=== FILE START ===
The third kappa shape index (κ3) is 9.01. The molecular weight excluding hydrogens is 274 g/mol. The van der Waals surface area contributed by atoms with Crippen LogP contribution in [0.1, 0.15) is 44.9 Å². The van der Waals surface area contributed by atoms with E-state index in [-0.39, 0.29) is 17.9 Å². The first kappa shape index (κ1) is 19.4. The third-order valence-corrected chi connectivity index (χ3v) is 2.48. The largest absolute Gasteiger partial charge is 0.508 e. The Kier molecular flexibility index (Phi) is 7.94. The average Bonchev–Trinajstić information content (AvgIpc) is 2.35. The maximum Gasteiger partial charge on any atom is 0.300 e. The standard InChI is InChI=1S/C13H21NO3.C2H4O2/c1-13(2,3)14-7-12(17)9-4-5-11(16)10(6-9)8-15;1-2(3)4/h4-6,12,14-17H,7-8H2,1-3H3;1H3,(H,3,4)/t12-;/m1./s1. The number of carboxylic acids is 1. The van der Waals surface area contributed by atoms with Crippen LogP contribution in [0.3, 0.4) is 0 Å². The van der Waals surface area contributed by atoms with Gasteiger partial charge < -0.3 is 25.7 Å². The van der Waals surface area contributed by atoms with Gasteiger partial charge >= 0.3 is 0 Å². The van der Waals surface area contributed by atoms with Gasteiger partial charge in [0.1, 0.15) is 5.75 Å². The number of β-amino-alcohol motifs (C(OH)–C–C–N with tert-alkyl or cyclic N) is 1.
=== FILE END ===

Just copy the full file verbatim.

The third kappa shape index (κ3) is 9.01. The molecular weight excluding hydrogens is 274 g/mol. The van der Waals surface area contributed by atoms with Crippen LogP contribution in [0.1, 0.15) is 44.9 Å². The van der Waals surface area contributed by atoms with E-state index in [-0.39, 0.29) is 17.9 Å². The first kappa shape index (κ1) is 19.4. The third-order valence-corrected chi connectivity index (χ3v) is 2.48. The largest absolute Gasteiger partial charge is 0.508 e. The Kier molecular flexibility index (Phi) is 7.94. The average Bonchev–Trinajstić information content (AvgIpc) is 2.35. The maximum Gasteiger partial charge on any atom is 0.300 e. The standard InChI is InChI=1S/C13H21NO3.C2H4O2/c1-13(2,3)14-7-12(17)9-4-5-11(16)10(6-9)8-15;1-2(3)4/h4-6,12,14-17H,7-8H2,1-3H3;1H3,(H,3,4)/t12-;/m1./s1. The number of carboxylic acids is 1. The van der Waals surface area contributed by atoms with Crippen LogP contribution in [0.3, 0.4) is 0 Å². The van der Waals surface area contributed by atoms with Gasteiger partial charge < -0.3 is 25.7 Å². The van der Waals surface area contributed by atoms with Gasteiger partial charge >= 0.3 is 0 Å². The van der Waals surface area contributed by atoms with Gasteiger partial charge in [0.1, 0.15) is 5.75 Å². The number of β-amino-alcohol motifs (C(OH)–C–C–N with tert-alkyl or cyclic N) is 1.